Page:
To determine heavy element abundances in low-metallicity galaxies by the direct Te method, we generally follow the prescriptions of Izotov et al. (1994, 1997, 2006). The direct Te method for Te(O III) determination is generally used if measurable [O III] λ4363 emission is present. Then Te(O III) is derived from the line ratio [O III] λ4363/λ(4959+5007). In the case when [O III] λ4363 is not detected we estimate Te(O III) by the semi-empirical method by Izotov & Thuan (2007) using strong oxygen emission lines. For Te(O II) the relation between Te(O III) and Te(O II) from photoionisation models of H II regions is adopted (see e.g. Izotov et al. 2006; Stasińska & Izotov 2003), for the direct and for the semi-empirical method. For ionic and total oxygen and neon abundance determinations we follow the Izotov et al. (2006) prescription. Guseva et al. (2013) calculated the relation between Te(Mg II) and Te(O II) using the CLOUDY photoionisation H II region models. The fit to this relation gives Te(Mg II) (see Eq. (2) in their paper), whereas Mg+ and total Mg abundances were obtained from their Eqs. (3)–(5). The heavy element abundances were derived using the direct Te method in more than 35% of our sample. The solar magnesium, oxygen, and neon abundances of Asplund et al. (2009) were adopted as a reference following the recommendations of Lodders et al. (2009) on whether to choose photospheric abundances, meteoritic abundances, or an average of the two values.

4. Results

Depletion onto dust of some refractory elements can be studied using correlations between ratios of refractory or possibly refractory to non-refractory elements, and metallicity or some indicator of metallicity. The higher depletion of a refractory element is manifested in the steepening of the slope of the relation between relative abundances and metallicity, for example, in a decrease of Mg/O with increasing metallicity, indicating that at higher metallicity a larger fraction of magnesium is incorporated into dust.

To find the dependence of magnesium depletion on metallicity, we plot a magnesium-to-oxygen abundance ratio Mg/O relative to solar value [Mg/O] = log(Mg/O) – log(Mg/O) vs. 12 + log(O/H) (see Fig. 1a). The average value of [Mg/O] calculated for all data regardless of the methods used for temperatures Te(O III) and Te(O II), and oxygen abundance determination is –0.26. We note that for the direct Te method and for the semi-empirical method the average values of [Mg/O] are very similar, –0.28 and –0.26, respectively. There is no appreciable trend in Fig. 1a, which means that there is no dependence of magnesium depletion (relative to that of oxygen) on metallicity, at least not in the metallicity range of 12 + log O/H ≃ 7.3–8.6 (–1.4 ≲ [O/H] ≲ –0.1). This may indicate that similar fractions of Mg and O are locked in dust.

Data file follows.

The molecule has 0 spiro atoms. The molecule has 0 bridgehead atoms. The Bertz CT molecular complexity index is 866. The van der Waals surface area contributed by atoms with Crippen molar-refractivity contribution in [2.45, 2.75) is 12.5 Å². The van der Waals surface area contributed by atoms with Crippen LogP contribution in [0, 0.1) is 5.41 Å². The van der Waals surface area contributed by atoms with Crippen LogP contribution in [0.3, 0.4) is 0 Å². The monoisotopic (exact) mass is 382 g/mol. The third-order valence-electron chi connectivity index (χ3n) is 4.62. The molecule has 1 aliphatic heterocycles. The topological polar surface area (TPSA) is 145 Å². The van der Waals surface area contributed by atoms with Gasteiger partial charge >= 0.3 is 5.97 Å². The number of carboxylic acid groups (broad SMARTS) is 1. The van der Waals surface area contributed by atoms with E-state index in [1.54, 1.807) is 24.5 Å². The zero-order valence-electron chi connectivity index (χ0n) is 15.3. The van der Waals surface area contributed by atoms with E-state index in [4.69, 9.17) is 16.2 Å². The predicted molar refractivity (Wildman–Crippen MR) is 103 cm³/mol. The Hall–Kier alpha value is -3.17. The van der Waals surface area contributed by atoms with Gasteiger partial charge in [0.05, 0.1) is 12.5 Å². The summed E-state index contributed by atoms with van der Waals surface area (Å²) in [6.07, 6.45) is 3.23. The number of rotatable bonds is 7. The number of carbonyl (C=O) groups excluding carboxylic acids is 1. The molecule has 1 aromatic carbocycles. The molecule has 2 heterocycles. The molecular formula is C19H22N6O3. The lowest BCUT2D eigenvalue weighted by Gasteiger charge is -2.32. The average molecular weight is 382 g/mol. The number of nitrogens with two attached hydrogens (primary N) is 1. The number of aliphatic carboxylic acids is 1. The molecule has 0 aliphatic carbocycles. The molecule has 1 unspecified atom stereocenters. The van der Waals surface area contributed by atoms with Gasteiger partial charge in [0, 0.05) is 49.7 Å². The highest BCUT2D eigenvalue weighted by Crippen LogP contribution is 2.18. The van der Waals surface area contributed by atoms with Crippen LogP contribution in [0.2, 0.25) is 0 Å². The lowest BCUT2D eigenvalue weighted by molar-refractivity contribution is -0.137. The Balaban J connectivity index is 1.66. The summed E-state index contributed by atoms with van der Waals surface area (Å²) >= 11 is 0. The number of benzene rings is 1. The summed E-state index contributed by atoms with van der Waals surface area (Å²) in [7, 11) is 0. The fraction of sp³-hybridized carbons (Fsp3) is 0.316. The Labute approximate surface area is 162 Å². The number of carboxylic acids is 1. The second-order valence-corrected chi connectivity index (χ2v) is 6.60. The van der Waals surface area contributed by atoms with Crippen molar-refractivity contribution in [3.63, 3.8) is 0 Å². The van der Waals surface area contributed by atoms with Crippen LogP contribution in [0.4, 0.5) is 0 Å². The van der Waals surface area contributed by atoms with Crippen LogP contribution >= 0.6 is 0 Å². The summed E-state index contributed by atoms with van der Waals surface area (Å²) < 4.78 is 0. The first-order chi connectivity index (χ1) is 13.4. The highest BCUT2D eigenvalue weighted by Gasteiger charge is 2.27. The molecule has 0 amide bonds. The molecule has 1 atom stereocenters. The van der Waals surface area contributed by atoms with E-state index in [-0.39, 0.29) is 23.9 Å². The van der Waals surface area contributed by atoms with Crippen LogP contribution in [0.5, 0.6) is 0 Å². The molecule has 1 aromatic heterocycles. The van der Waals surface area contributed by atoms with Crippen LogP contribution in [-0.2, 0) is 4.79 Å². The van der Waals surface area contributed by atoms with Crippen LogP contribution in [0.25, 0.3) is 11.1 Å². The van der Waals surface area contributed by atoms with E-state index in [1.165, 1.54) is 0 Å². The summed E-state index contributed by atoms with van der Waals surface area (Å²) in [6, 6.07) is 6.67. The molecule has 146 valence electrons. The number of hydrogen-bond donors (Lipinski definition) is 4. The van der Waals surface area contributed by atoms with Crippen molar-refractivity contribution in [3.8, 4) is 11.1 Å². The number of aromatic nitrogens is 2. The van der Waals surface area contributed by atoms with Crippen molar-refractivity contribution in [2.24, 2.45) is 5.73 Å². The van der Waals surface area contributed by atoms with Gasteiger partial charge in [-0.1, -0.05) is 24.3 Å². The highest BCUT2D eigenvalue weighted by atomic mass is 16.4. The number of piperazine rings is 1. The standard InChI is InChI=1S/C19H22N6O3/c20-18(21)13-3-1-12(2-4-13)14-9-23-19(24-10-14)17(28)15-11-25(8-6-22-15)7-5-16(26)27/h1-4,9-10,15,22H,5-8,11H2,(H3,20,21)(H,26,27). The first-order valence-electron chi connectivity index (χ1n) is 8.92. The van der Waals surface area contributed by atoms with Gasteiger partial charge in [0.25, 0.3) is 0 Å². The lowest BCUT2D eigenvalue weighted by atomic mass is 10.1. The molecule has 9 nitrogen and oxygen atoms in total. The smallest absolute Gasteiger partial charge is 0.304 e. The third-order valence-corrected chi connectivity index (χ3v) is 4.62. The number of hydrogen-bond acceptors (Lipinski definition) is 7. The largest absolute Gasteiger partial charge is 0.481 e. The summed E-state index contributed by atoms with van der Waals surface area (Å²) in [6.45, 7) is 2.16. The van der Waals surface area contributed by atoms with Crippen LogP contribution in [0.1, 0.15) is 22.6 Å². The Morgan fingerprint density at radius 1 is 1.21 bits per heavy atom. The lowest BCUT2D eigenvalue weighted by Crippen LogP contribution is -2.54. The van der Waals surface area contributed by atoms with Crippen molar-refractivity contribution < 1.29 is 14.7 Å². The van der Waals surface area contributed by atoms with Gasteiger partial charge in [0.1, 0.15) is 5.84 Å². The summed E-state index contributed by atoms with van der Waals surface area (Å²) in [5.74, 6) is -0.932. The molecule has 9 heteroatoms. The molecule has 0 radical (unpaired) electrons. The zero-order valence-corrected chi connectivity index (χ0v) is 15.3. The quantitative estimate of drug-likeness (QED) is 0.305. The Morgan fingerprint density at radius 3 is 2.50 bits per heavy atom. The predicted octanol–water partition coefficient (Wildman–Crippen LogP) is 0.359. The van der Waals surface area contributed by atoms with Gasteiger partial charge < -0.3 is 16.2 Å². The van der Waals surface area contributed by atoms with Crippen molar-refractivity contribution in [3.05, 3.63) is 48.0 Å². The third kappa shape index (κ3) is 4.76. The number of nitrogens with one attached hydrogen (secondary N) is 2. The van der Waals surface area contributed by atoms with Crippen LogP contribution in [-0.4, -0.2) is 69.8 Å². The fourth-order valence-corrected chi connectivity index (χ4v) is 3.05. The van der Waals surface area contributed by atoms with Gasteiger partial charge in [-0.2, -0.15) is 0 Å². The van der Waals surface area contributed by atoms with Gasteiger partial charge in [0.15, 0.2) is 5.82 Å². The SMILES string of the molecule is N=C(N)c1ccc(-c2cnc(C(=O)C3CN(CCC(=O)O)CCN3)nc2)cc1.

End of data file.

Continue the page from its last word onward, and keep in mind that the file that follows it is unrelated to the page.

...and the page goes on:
thumbnail Fig. 1.

Panel a: magnesium-to-oxygen abundance ratio relative to solar value [Mg/O] = log(Mg/O) – log(Mg/O) vs. metallicity expressed in 12 + log(O/H). Galaxies with metallicities derived using the direct Te method are in red; those obtained by the semi-empirical method are in black (see Sect. 3). The average values of [Mg/O] from the direct and semi-empirical methods are shown by solid red and dashed black lines, respectively, and are very similar (–0.279 and –0.256). Panel b: oxygen-to-neon ratio relative to the solar value [O/Ne] vs. 12 + log(Ne/H). Panels c and d: [Mg/Ne] vs. 12 + log(O/H) (panel c) or 12 + log(Ne/H) (panel d). Linear regressions are shown in panels b and d by solid blue and black lines, respectively.

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A small fraction of oxygen is, among other candidate constituents, part of the interstellar dust. Thus, Esteban et al. (1998), assuming a certain composition for the dust grains containing oxygen and the three most depleted elements (Mg, Si, and Fe) evaluated the fraction of oxygen embedded in dust grains. They proposed a correction factor equal to 1.2 (or 0.08 dex for log O/H) for the oxygen abundance derived from nebular spectra, taking into account the oxygen depletion onto grains. According to Esteban et al. (1998) the gas-phase fraction of oxygen is near 80%, at least for the Orion nebula. The oxygen depletion factor at solar metallicity of –0.22 is used in the models of Dopita et al. (2005) and in the paper of Kewley & Dopita (2002). Later Dopita et al. (2013) proposed an updated version of Dopita et al. (2005) and adopted an oxygen depletion factor of –0.07 dex. Peimbert & Peimbert (2010) and Mesa-Delgado et al. (2009) accepted a depletion factor approximately –0.1 dex. Simón-Díaz & Stasińska (2010) assumed a depletion factor ≃–0.15 dex for the Orion star-forming regions. More recently Cirpiano et al. (2017), following Bresolin et al. (2016), recommended to use –0.1 dex for the correction of measured gas phase oxygen abundances due to its depletion onto dust grains. Izotov et al. (2006) derived an increase of the Ne/O abundance ratio by ∼0.1 dex in the 12 + log O/H range of 7.1 and 8.6. They interpreted this dependence suggesting zero depletion of oxygen at the lowest metallicity and ∼0.1 dex depletion at solar metallicity. Although the precise values for the amount of oxygen locked up in dust have not been clearly established, a fraction of 10–20% of oxygen can be incorporated in interstellar dust grains.